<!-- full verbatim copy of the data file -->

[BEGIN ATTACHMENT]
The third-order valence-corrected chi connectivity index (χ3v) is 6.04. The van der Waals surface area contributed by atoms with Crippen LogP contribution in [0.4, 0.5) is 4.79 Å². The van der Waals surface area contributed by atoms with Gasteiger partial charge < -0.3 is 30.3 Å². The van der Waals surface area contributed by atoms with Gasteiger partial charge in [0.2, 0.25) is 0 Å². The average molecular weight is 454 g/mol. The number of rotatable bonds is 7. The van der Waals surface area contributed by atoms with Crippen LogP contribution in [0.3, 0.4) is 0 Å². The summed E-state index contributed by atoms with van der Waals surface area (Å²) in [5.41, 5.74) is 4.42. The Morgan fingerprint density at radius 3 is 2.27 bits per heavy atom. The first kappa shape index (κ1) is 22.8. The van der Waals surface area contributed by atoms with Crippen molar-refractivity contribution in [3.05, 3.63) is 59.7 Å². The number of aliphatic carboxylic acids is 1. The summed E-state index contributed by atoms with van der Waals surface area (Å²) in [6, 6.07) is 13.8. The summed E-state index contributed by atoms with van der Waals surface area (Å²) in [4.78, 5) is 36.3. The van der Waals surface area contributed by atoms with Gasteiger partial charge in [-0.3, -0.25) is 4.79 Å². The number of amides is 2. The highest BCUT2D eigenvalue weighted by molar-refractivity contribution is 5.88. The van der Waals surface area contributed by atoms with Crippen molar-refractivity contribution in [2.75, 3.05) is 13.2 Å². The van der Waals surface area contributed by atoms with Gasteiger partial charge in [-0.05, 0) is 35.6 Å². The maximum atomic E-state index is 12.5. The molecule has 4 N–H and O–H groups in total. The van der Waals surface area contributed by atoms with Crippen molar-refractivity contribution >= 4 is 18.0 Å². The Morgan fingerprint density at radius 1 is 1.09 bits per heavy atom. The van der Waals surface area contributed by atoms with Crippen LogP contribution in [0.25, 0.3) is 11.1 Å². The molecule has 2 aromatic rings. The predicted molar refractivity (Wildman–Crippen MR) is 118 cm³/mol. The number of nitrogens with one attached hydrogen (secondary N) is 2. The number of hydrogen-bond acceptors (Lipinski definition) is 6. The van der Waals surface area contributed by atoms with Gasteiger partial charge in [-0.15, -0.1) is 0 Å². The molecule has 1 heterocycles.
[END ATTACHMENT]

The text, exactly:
The third-order valence-corrected chi connectivity index (χ3v) is 6.04. The van der Waals surface area contributed by atoms with Crippen LogP contribution in [0.4, 0.5) is 4.79 Å². The van der Waals surface area contributed by atoms with Gasteiger partial charge < -0.3 is 30.3 Å². The van der Waals surface area contributed by atoms with Gasteiger partial charge in [0.2, 0.25) is 0 Å². The average molecular weight is 454 g/mol. The number of rotatable bonds is 7. The van der Waals surface area contributed by atoms with Crippen LogP contribution in [0.3, 0.4) is 0 Å². The summed E-state index contributed by atoms with van der Waals surface area (Å²) in [5.41, 5.74) is 4.42. The Morgan fingerprint density at radius 3 is 2.27 bits per heavy atom. The first kappa shape index (κ1) is 22.8. The van der Waals surface area contributed by atoms with Crippen molar-refractivity contribution in [3.05, 3.63) is 59.7 Å². The number of aliphatic carboxylic acids is 1. The summed E-state index contributed by atoms with van der Waals surface area (Å²) in [6, 6.07) is 13.8. The summed E-state index contributed by atoms with van der Waals surface area (Å²) in [4.78, 5) is 36.3. The van der Waals surface area contributed by atoms with Gasteiger partial charge in [-0.3, -0.25) is 4.79 Å². The number of amides is 2. The highest BCUT2D eigenvalue weighted by molar-refractivity contribution is 5.88. The van der Waals surface area contributed by atoms with Crippen molar-refractivity contribution in [2.75, 3.05) is 13.2 Å². The van der Waals surface area contributed by atoms with Gasteiger partial charge in [-0.05, 0) is 35.6 Å². The maximum atomic E-state index is 12.5. The molecule has 4 N–H and O–H groups in total. The van der Waals surface area contributed by atoms with Crippen molar-refractivity contribution >= 4 is 18.0 Å². The Morgan fingerprint density at radius 1 is 1.09 bits per heavy atom. The van der Waals surface area contributed by atoms with Crippen LogP contribution in [0.25, 0.3) is 11.1 Å². The molecule has 2 aromatic rings. The predicted molar refractivity (Wildman–Crippen MR) is 118 cm³/mol. The number of nitrogens with one attached hydrogen (secondary N) is 2. The number of hydrogen-bond acceptors (Lipinski definition) is 6. The van der Waals surface area contributed by atoms with Gasteiger partial charge in [-0.15, -0.1) is 0 Å². The molecule has 1 heterocycles.